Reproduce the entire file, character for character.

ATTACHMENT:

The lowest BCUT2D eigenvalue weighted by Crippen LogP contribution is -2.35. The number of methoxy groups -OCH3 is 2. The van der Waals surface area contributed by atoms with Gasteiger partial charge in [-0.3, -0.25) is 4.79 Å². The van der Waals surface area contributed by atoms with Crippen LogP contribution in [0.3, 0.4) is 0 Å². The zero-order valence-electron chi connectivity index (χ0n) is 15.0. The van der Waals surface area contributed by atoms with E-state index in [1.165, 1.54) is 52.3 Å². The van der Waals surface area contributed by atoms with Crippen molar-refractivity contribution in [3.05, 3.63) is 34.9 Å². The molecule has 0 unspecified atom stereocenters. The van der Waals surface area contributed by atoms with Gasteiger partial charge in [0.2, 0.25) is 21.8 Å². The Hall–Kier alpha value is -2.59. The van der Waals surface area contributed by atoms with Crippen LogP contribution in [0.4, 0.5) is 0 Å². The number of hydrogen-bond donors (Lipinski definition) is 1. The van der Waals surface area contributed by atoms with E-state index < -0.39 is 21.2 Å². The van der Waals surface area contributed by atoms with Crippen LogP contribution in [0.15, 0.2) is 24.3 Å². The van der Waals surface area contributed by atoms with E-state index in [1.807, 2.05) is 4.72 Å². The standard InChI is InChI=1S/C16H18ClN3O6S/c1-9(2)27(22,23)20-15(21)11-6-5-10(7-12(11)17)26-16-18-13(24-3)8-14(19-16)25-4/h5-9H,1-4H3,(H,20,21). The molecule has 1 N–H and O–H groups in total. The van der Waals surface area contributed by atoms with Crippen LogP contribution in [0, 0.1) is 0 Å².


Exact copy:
The lowest BCUT2D eigenvalue weighted by Crippen LogP contribution is -2.35. The number of methoxy groups -OCH3 is 2. The van der Waals surface area contributed by atoms with Gasteiger partial charge in [-0.3, -0.25) is 4.79 Å². The van der Waals surface area contributed by atoms with Crippen LogP contribution in [0.3, 0.4) is 0 Å². The zero-order valence-electron chi connectivity index (χ0n) is 15.0. The van der Waals surface area contributed by atoms with E-state index in [1.165, 1.54) is 52.3 Å². The van der Waals surface area contributed by atoms with Crippen molar-refractivity contribution in [3.05, 3.63) is 34.9 Å². The molecule has 0 unspecified atom stereocenters. The van der Waals surface area contributed by atoms with Gasteiger partial charge in [0.2, 0.25) is 21.8 Å². The Hall–Kier alpha value is -2.59. The van der Waals surface area contributed by atoms with Crippen LogP contribution in [0.4, 0.5) is 0 Å². The number of hydrogen-bond donors (Lipinski definition) is 1. The van der Waals surface area contributed by atoms with E-state index < -0.39 is 21.2 Å². The van der Waals surface area contributed by atoms with Crippen LogP contribution in [0.15, 0.2) is 24.3 Å². The van der Waals surface area contributed by atoms with E-state index in [1.807, 2.05) is 4.72 Å². The standard InChI is InChI=1S/C16H18ClN3O6S/c1-9(2)27(22,23)20-15(21)11-6-5-10(7-12(11)17)26-16-18-13(24-3)8-14(19-16)25-4/h5-9H,1-4H3,(H,20,21). The molecule has 1 N–H and O–H groups in total. The van der Waals surface area contributed by atoms with Crippen LogP contribution in [0, 0.1) is 0 Å².